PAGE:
• After hitting a high for 2022 in the last UT/TXP poll of the year, Governor Abbott’s job approval landed in pretty familiar territory in February polling, with 46% approving of Abbott’s job performance and 43% disapproving. Among Republicans, 83% approve of the Governor’s job performance, while 72% of Democrats disapprove. Among independents, 38% approve, 46% disapprove.

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PollApproveDisapproveNeither/Don't Know
November 201542%29%28%
February 201641%29%30%
June 201642%31%27%
October 201642%33%25%
February 201745%33%23%
June 201745%38%16%
October 201748%33%19%
February 201846%31%23%
June 201847%36%18%
October 201852%32%17%
February 201951%32%17%
June 201951%31%18%
October 201952%28%21%
February 202048%34%18%
April 202056%32%13%
June 202049%39%13%
October 202047%40%14%
February 202146%39%15%
March 202145%43%11%
April 202143%45%13%
June 202144%44%11%
August 202141%50%9%
October 202143%48%10%
February 202244%42%15%
April 202247%41%13%
June 202243%46%12%
August 202246%44%10%
October 202247%44%9%
December 202249%41%8%
February 202346%43%12%
April 202346%41%12%
June 202347%42%12%
August 202345%45%10%
October 202349%40%10%
December 202348%41%11%
February 202453%37%10%
April 202455%37%10%
June 202450%39%11%

  • Lt. Governor Dan Patrick’s approval ratings followed a similar pattern to the governor’s. After a slight uptick in December 2022 polling (43% approve, 36% disapprove), February polling finds 38% of voters approving of Patrick’s job performance and 39% disapproving.
  • Speaker of the Texas House Dade Phelan finds himself unknown to a majority of Texans as he enters his second session at the helm of the Texas House. Since he began his speakership, his name ID among the Texas electorate has increased 7 points, from 60% unable to offer an opinion of Speaker Phelan in February of 2021, to 53% today. Overall, 21% approve of the job Phelan is doing as speaker, while 25% disapprove. More Democrats than Republicans hold an opinion of Phelan’s job performance, with 44% of Democrats disapproving (14% approving) and 35% of Republicans approving (9% disapproving).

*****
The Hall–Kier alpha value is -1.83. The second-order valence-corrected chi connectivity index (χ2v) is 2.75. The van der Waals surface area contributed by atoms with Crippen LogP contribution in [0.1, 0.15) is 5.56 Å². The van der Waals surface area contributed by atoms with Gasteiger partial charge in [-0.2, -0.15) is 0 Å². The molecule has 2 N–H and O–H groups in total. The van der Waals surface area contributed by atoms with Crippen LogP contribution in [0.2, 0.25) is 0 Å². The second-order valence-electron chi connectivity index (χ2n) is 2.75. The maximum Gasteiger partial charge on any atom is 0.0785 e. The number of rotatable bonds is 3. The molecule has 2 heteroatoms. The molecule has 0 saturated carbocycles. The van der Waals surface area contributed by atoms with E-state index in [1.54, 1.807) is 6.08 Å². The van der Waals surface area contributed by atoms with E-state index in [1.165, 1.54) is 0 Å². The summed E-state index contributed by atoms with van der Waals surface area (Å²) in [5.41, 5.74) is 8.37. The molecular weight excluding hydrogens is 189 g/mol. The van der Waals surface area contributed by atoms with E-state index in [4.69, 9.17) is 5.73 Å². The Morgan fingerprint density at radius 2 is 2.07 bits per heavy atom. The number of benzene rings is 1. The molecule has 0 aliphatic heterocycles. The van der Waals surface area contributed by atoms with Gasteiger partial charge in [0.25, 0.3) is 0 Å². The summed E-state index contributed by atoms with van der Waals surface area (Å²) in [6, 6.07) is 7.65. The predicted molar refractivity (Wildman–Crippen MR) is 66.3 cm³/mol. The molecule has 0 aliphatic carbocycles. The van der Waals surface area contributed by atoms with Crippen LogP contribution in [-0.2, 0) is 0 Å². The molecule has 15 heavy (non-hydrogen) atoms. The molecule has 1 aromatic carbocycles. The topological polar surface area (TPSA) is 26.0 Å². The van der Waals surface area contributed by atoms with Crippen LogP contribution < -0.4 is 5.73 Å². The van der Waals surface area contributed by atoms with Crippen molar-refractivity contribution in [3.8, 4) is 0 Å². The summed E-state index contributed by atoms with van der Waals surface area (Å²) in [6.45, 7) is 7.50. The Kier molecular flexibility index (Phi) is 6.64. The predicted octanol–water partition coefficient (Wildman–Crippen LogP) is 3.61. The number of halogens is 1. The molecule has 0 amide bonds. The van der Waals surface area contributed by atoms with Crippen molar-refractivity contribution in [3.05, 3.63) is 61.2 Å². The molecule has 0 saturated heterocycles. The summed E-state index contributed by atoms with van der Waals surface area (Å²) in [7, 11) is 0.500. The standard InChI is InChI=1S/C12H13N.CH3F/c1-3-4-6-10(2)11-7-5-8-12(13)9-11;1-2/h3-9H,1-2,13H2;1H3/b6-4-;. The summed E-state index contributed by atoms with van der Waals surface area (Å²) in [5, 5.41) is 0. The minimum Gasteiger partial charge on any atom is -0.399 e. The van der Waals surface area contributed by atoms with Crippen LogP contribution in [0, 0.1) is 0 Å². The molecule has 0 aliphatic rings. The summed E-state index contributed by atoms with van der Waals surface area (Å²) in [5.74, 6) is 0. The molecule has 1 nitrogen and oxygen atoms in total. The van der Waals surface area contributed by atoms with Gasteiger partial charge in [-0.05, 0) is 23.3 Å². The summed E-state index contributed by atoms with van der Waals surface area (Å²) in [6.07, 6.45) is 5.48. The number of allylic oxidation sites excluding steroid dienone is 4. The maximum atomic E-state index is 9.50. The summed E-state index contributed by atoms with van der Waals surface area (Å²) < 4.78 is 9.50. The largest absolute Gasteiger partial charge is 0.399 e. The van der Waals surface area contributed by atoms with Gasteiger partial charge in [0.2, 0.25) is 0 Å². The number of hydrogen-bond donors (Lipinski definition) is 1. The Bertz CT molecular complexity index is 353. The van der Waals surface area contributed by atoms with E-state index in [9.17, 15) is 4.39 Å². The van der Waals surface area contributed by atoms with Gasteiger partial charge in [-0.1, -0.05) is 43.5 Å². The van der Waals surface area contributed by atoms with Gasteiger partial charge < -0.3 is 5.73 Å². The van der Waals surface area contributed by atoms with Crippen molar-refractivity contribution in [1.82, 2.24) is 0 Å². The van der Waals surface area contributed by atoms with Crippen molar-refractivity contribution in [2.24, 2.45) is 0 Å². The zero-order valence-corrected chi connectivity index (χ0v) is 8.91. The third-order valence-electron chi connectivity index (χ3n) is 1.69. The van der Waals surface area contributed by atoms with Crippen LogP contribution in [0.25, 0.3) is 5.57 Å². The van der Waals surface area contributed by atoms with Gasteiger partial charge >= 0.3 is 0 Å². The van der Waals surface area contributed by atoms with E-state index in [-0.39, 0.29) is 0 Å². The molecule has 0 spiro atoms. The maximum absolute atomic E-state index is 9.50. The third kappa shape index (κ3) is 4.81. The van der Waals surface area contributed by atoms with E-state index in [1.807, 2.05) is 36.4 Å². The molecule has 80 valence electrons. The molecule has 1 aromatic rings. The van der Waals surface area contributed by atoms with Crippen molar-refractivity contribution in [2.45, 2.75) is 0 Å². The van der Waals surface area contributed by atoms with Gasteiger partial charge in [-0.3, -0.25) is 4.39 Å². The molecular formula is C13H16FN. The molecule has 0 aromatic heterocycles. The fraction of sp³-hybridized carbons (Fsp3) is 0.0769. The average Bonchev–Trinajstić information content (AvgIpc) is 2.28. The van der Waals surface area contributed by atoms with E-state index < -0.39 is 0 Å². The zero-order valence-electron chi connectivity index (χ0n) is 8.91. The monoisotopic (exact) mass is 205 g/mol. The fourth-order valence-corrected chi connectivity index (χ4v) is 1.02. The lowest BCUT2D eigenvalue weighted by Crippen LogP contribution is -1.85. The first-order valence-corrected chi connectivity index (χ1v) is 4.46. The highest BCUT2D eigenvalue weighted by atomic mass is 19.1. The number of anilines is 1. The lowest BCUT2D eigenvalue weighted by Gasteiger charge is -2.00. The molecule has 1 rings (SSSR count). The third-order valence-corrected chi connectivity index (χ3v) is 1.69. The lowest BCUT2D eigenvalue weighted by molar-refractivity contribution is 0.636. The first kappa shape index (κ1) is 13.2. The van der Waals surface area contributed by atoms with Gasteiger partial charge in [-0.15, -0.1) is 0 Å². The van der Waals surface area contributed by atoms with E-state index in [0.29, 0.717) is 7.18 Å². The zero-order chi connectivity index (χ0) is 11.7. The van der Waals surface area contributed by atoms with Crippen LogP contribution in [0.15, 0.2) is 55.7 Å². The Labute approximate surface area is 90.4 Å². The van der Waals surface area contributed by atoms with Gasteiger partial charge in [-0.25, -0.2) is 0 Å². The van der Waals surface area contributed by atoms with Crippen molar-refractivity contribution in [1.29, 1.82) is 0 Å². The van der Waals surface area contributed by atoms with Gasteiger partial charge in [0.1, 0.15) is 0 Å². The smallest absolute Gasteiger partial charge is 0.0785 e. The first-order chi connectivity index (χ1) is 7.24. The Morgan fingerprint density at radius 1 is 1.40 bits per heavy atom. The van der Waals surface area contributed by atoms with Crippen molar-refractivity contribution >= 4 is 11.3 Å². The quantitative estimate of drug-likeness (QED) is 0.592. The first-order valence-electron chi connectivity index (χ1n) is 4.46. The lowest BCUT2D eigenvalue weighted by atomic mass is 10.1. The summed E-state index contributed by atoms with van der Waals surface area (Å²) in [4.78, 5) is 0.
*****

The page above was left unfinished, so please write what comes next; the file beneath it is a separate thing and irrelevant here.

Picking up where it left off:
• Texas voters are split on the job performance of Ken Paxton, with 35% approving and 38% disapproving. Despite continued attention to the Attorney General’s legal troubles, assessments of his job performance remain largely unchanged, with 65% of Republicans approving and 71% of Democrats disapproving.
  • Texas Sens. Cruz and Cornyn both find themselves underwater with the Texas electorate, and in a reflection of a habitual pattern in polling, the state’s senior senator trails his junior. Overall, 40% of Texas voters approve of Senator Cruz’s job performance compared to 46% who disapprove; for Senator Cornyn, 30% approve compared to 43% who disapprove. While Democratic disapproval is more widespread for Cruz than for Cornyn (81% vs. 61%) Republican approval of Cruz compared to Cornyn stands out: 78% approve of the job Cruz is doing (only 10% disapprove), while only 48% approve of the job Cornyn is doing, with 26% disapproving.

National Politics

  • Amidst continued inflationary pressures, one in four Texans continue to say that either inflation (16%) or the economy (9%) is the most important problem facing the country. Nearly two-thirds of voters, 65%, say that the country is on the wrong track (unchanged from December), while a majority, 53%, say that the national economy is worse now compared to last year — only 24% say it is better.